The genius: Spurlock wasn’t hiding any of this, making the distinction between sincerity and chicanery difficult to tell, hard to sell, and harder to swallow. Though he described the use of real wood surfaces to “give you thoughts of nature, trees, cute little farms with barns, and other healthy stuff”—a discrete lean over the counter into the kitchen revealed an employee literally using a brush and stencil to paint charcoal stripes on the grilled chicken.
Holy Chicken claimed its food was “too good to be true.” Whether the hundreds who lined up were willingly duped, blissfully ignorant, or just playing along was an even-money bet. The hype was real, even if some weren’t sure the restaurant was. Perhaps that was the point, along with gathering a lot of footage for some future film or television endeavor. Americans care less about antibiotics, hormones, and cages than they do feeling good about themselves.
They want guilt-free fast food—disclosures be damned.
But in the days that followed, social media cried foul and the local press was unimpressed. Spurlock’s epic editorial on deceptive practices had some screaming the sky was falling without considering the moral of the story.
Columbus was invited to be in on the joke, not the butt of it. As America’s test market, we’ve seen our share of half-baked ideas. This was not one of them. There was no subterfuge. Holy Chicken sold sandwiches, not snake oil. Better yet, they sold them at a price we should expect to pay for better chicken and better wages. That chicken was all that was advertised—free from the ambiguous labels we presume are bad, but have lots of legal leeway. And those employees were paid $15 an hour, far better than Spurlock himself made during his last gig in Columbus.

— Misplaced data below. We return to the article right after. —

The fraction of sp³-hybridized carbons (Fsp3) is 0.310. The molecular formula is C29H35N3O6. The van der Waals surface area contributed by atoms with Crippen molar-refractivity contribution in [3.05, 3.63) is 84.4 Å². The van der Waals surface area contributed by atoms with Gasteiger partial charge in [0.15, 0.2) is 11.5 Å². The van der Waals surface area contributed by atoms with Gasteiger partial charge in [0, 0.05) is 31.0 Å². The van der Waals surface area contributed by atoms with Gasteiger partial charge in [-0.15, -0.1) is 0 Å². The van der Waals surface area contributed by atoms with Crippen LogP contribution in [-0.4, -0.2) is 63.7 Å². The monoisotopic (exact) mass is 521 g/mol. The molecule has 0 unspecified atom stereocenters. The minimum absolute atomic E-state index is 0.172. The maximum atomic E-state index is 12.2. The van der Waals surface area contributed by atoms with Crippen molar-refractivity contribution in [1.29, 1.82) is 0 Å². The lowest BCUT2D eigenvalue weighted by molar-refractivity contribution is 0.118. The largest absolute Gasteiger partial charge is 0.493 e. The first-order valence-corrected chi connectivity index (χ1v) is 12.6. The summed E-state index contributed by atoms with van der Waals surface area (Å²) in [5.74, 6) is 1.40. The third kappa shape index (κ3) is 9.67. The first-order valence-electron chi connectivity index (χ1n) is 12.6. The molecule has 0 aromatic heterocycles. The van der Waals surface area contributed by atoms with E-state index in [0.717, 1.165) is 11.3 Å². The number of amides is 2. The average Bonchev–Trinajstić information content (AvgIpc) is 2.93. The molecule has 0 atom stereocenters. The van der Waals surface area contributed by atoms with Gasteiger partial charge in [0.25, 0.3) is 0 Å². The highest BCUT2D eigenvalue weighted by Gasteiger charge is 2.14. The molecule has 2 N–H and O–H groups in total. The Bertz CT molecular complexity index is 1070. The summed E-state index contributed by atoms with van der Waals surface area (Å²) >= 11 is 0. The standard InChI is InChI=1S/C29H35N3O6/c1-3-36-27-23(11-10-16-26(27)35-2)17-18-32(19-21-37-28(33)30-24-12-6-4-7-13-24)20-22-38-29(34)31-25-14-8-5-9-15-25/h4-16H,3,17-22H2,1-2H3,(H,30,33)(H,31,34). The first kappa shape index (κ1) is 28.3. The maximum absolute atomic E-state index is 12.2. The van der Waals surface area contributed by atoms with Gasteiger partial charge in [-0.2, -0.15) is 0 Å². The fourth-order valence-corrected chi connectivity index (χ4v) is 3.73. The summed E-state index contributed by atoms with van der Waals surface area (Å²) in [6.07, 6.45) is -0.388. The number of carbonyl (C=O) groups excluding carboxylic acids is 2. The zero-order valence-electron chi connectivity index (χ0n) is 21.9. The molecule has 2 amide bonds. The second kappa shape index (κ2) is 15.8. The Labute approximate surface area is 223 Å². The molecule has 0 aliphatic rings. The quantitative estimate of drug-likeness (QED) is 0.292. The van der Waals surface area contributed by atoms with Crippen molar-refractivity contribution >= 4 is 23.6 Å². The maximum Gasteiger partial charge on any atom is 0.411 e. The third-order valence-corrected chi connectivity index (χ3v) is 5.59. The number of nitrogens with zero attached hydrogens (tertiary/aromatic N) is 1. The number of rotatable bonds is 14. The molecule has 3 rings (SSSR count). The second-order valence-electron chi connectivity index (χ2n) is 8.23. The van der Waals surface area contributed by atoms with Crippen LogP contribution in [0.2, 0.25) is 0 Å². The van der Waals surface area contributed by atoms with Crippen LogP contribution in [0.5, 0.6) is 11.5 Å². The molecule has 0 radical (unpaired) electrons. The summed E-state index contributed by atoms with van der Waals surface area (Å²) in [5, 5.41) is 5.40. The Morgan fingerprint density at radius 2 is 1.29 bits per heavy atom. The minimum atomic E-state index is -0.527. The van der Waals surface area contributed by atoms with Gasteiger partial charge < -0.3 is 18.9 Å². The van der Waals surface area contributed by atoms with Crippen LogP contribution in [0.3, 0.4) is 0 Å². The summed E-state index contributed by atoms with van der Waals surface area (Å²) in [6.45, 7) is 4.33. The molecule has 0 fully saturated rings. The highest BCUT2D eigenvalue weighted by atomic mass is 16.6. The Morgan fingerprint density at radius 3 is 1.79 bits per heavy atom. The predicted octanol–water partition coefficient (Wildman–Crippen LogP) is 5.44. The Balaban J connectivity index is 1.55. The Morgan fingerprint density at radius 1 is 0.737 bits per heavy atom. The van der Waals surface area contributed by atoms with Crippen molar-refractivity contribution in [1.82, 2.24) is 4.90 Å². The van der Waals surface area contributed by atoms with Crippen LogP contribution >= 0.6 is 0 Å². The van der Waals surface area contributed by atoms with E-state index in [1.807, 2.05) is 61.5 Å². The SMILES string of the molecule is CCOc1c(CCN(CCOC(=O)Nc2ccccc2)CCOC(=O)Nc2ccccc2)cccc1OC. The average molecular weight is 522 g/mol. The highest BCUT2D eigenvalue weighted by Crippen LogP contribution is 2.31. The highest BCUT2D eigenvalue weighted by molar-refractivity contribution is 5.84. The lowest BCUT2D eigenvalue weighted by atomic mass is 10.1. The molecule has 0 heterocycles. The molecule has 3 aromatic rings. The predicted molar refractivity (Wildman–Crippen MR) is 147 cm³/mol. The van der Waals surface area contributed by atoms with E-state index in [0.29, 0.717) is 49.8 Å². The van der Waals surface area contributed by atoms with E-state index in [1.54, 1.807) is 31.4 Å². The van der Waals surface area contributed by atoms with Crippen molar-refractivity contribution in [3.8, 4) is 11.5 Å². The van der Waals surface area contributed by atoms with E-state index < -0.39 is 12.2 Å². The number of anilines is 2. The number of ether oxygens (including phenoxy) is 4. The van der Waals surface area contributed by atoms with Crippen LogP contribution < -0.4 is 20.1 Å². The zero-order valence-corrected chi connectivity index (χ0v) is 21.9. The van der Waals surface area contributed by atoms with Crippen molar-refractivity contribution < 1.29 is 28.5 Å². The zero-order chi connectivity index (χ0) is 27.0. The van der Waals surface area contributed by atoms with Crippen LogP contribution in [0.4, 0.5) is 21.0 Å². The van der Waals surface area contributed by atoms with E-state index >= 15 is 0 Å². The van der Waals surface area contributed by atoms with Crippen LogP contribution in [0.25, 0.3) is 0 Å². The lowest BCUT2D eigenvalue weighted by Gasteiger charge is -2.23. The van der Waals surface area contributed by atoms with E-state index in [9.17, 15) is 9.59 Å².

The premiere episode of his groundbreaking television series, 30 Days, followed the filmmaker through the struggles of minimum wage employment. It’s no coincidence he returned here to unveil his latest project, even if some were swept up in the same cognitive dissonance behind the foods we choose everyday. Of all of the premium modifiers used to describe his chicken, “healthy” was never one of them. Presuming the rest somehow made it so was exactly the linguistic leap the fast food industry expects us to make, and any backlash instead of hilarity that ensues proved it.
Did Holy Chicken disclose in unapologetic fashion exactly what they were serving? Were you initially elated that a healthier restaurant was finally meeting customer demands, only to have your hopes dashed again? Were the sandwiches they served likely no better than those sold by nearly every fellow fast food chain? Yes? Then shut the cluck up.
Spurlock didn’t reduce cultural commentary to a crappy carnival ride. He elevated it to an innovative, interactive experience. Holy Chicken wasn’t a hoax—it was a catered performance art exhibition. Luckily, most folks were all too honored to eat it up.
To follow up on the test of the test market that was/is Holy Chicken, follow @MorganSpurlock.